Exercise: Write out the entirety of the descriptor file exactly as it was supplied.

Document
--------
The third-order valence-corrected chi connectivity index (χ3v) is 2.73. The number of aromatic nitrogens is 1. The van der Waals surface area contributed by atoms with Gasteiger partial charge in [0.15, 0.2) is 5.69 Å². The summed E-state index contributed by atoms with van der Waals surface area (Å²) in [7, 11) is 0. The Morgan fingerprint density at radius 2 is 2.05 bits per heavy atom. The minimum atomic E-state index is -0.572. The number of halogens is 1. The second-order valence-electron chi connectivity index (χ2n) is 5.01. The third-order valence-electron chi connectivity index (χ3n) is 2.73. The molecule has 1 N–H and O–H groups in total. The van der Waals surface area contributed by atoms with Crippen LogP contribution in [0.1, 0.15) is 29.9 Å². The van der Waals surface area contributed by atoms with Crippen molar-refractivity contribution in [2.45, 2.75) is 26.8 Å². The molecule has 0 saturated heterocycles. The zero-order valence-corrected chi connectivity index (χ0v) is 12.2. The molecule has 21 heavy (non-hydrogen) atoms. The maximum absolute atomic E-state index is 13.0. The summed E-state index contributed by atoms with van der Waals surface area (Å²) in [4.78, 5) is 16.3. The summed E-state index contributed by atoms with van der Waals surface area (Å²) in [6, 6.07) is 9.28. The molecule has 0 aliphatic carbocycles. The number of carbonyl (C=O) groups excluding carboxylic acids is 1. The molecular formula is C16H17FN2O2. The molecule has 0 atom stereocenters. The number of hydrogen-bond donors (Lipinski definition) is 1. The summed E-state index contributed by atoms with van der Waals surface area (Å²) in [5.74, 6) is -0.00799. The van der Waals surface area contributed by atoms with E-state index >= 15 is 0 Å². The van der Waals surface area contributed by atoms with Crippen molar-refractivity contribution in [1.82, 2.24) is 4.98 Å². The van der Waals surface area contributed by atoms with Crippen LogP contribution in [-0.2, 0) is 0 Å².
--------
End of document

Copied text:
The third-order valence-corrected chi connectivity index (χ3v) is 2.73. The number of aromatic nitrogens is 1. The van der Waals surface area contributed by atoms with Gasteiger partial charge in [0.15, 0.2) is 5.69 Å². The summed E-state index contributed by atoms with van der Waals surface area (Å²) in [7, 11) is 0. The Morgan fingerprint density at radius 2 is 2.05 bits per heavy atom. The minimum atomic E-state index is -0.572. The number of halogens is 1. The second-order valence-electron chi connectivity index (χ2n) is 5.01. The third-order valence-electron chi connectivity index (χ3n) is 2.73. The molecule has 1 N–H and O–H groups in total. The van der Waals surface area contributed by atoms with Crippen LogP contribution in [0.1, 0.15) is 29.9 Å². The van der Waals surface area contributed by atoms with Crippen molar-refractivity contribution in [2.45, 2.75) is 26.8 Å². The molecule has 0 saturated heterocycles. The zero-order valence-corrected chi connectivity index (χ0v) is 12.2. The molecule has 21 heavy (non-hydrogen) atoms. The maximum absolute atomic E-state index is 13.0. The summed E-state index contributed by atoms with van der Waals surface area (Å²) in [4.78, 5) is 16.3. The summed E-state index contributed by atoms with van der Waals surface area (Å²) in [6, 6.07) is 9.28. The molecule has 0 aliphatic carbocycles. The number of carbonyl (C=O) groups excluding carboxylic acids is 1. The molecular formula is C16H17FN2O2. The molecule has 0 atom stereocenters. The number of hydrogen-bond donors (Lipinski definition) is 1. The summed E-state index contributed by atoms with van der Waals surface area (Å²) in [5.74, 6) is -0.00799. The van der Waals surface area contributed by atoms with E-state index >= 15 is 0 Å². The van der Waals surface area contributed by atoms with Crippen molar-refractivity contribution in [1.82, 2.24) is 4.98 Å². The van der Waals surface area contributed by atoms with Crippen LogP contribution in [-0.2, 0) is 0 Å².